On reexamination in light of Feola we must agree that the wording of 18 U.S.C. § 641 (1970) and its legislative history, analyzed in Morissette, show no intent that it be a required element of the federal offense that the defendant knew the stolen property belonged to the Government. See Reviser's Notes to 18 U.S.C.A. § 641; United States v. Howey, 427 F.2d 1017, 1018 (9th Cir.). Use of the common law terms such as embezzlement, larceny and the like in the statute, without a contrary direction, may be taken as satisfaction with widely accepted definitions, not as a departure from them. See Morissette, supra, 342 U.S. at 263, 72 S.Ct. 240. And "(i)t was not an essential part of the common law larceny-type offense that the thief knew who owned the property he took; it was enough that he knew it did not belong to him." United States v. Howey, supra, 427 F.2d at 1018.
The requirement in § 641 that the stolen property be a "record, voucher, money, or thing of value of the United States . . ." furnishes the jurisdictional basis for the federal offense. However, knowledge of such jurisdictional facts is not generally an element of the required intent under federal statutes. See Feola, supra, 420 U.S. 684-85, 694-95, 95 S.Ct. 1255; United States v. Newson, 531 F.2d 979, 981 (10th Cir.). In Newson, we dealt with convictions of a substantive offense under 18 U.S.C. § 2341 of interstate transportation with fraudulent intent of false securities and of conspiracy to commit that offense. In upholding the convictions without proof of knowledge of the jurisdictional facts we stated, id. at 981:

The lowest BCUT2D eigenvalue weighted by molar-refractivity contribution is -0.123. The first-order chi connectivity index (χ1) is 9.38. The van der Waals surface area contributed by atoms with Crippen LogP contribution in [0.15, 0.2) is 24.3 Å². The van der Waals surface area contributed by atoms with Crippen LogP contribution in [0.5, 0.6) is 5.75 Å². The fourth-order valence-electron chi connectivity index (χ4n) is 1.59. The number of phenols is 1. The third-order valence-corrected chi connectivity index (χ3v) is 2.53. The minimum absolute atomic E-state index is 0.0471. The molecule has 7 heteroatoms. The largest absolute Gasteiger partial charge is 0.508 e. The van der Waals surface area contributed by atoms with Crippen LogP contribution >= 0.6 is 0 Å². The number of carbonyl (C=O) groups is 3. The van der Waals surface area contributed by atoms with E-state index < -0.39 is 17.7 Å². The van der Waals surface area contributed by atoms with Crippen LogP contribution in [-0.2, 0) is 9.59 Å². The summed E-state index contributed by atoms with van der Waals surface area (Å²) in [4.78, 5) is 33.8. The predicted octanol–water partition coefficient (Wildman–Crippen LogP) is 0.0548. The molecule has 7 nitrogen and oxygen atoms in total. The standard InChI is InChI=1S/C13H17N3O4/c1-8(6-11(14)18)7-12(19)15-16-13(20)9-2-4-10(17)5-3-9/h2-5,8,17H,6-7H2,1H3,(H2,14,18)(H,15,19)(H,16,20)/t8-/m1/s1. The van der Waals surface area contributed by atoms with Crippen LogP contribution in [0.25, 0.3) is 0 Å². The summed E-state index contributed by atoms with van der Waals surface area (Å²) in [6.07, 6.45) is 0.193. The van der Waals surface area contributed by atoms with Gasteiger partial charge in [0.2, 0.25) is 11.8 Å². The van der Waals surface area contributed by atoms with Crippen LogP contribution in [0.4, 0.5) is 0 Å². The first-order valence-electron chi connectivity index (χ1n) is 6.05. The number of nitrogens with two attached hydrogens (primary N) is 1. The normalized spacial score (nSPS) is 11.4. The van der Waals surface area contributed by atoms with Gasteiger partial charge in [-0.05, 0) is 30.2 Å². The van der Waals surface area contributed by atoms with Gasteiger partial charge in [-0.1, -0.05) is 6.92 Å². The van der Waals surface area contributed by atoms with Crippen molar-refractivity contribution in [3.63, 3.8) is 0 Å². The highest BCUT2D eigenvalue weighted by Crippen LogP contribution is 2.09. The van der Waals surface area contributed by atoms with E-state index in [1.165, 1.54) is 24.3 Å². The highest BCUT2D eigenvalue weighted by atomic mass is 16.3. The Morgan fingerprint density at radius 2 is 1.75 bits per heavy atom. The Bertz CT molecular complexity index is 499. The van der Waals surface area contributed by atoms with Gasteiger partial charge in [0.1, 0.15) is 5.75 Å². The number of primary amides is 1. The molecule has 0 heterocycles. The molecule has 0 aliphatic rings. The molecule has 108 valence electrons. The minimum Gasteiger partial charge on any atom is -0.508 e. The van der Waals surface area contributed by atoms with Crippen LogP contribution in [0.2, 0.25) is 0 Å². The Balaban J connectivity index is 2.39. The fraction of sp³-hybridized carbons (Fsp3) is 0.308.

It is also clearly established that actual knowledge of the interstate transportation of the instrument on the part of the defendant is not required. (Citations omitted) The essence of the offense is the fraudulent scheme itself and the interstate element is only included to provide a constitutional basis for the exercise of federal jurisdiction.
On reconsideration in light of Feola, Newson and other recent opinions,3 we are convinced that the holdings in Findley and Baltrunas requiring knowledge of the jurisdictional facts cannot be sustained and should be overruled. It follows that there was no error in the charge and no defect in the proof with respect to knowledge that the stolen trees were Government property.
C. Claims of error and unfairness in conduct of the trial
Numerous complaints are made of undue restriction of cross-examination, improper questioning of witnesses by the trial judge, prejudicial comments by him on the evidence, and error in the instructions.